Return to site

A Handmaid's Trust

· Fr Phil Paxton

To all,

As we move closer to Christmas, this Sunday’s Gospel reading (Luke 1:26-38) is Luke’s account of the Annunciation, when the angel Gabriel announces to Mary that she is to be the mother of the Messiah. There is a verse in this reading that this year of 2020 has helped me to understand better than before. When the angel Gabriel comes to Mary, he says, “Hail, full of grace! The Lord is with you.” Other translations have, “Hail, favored one!” And then Luke tells us: “But she was greatly troubled at what was said and pondered what sort of greeting this might be.”

Over the years, I always thought, “Well, who wouldn’t be a bit perplexed if an angel came out of nowhere and arrived at your house to give you a message.” But maybe it’s more than that. If an angel were to come to one of us at this time, we might be wondering, “What does he mean, ‘full of grace?’ I’m in a world in the grips of a pandemic, in a country deeply divided, wondering how well my kids are being educated virtually, looking for another job, etc.” Maybe Mary was thinking similar things: “What does he mean, ‘full of grace?’ Many of our leaders say that the rich are the ones who have found favor with God, and I’m not rich. I’m not in the king’s court, or close to any of the powers that be in Jerusalem. I’m a nobody, except maybe to Joseph. And besides that, my people are occupied by these pagan Romans, who are not believers. It’s been a long time since God has manifested Himself, as he did when we were freed from Egypt.”

And so the angel says to her, “Do not be afraid, Mary, for you have found favor with God;” and then proceeds to tell her that she is to be the Mother of the Messiah, who will be called “Son of the Most High.” But Mary still doesn’t understand how this will happen, since she is a virgin. And then the angel tells her that she will conceive a child by the Holy Spirit. For me, I’m not sure that would have made it any clearer.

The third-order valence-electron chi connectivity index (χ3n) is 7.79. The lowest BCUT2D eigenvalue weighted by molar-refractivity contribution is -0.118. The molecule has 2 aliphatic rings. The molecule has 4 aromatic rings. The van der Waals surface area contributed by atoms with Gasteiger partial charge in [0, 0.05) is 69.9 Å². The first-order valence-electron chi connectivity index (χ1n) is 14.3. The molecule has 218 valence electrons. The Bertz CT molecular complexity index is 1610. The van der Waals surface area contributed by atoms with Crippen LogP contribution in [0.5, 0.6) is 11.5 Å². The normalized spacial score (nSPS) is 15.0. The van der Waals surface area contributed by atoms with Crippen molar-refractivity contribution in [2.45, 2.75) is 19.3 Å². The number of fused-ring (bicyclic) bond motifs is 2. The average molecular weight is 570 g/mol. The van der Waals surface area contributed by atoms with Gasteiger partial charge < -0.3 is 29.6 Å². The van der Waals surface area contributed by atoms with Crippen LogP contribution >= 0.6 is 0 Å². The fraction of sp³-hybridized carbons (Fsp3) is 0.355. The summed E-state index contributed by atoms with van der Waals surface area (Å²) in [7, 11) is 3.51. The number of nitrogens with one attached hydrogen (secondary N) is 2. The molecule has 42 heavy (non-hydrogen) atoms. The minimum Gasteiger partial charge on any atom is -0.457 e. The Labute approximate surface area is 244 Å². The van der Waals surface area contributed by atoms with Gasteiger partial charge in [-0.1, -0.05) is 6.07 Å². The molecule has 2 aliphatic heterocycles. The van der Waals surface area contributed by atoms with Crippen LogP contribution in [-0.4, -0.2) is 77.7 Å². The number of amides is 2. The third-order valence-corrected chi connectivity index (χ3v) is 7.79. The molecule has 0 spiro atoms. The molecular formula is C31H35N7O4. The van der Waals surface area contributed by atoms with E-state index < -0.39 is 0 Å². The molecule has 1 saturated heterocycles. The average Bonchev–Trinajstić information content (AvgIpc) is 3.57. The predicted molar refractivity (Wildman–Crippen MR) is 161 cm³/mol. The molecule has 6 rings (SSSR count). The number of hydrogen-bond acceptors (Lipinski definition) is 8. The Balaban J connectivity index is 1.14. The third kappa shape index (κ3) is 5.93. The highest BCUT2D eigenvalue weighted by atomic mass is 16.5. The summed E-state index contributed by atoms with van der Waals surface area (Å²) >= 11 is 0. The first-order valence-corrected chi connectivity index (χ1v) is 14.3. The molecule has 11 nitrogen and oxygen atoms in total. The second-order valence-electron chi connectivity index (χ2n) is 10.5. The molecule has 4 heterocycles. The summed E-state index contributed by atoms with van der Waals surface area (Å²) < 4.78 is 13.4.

But even though she is moving in unknown territory, Mary puts her trust in God. Maybe that is why, as Luke tells us at various times, that Mary kept all these things in her heart, trying to understand God’s plan. Again, even though she doesn’t understand everything, she is willing to let it be done to her as God wills.

In times like these, can we put our trust in God? It may seem more reasonable to conclude that God has forsaken us. But the Cross of Christ tells us differently. The Cross tells us that God can bring good out of evil, that God can lead us from the Passion to Resurrection, and perhaps most importantly, that God is with us in our time of suffering.

At the end of all this, Mary says to the angel, “Behold, I am the handmaid of the Lord.” Even though we may be hurting, can we find a way to be servants to God in helping others? As we close this season of Advent, maybe this is the way we make room for Jesus; maybe this is the way we herald His coming; and maybe this is the way we bear Jesus into the world.

I welcome any comments or questions. Thanks for your time.

In Christ Who Is to Come,

Phil, CP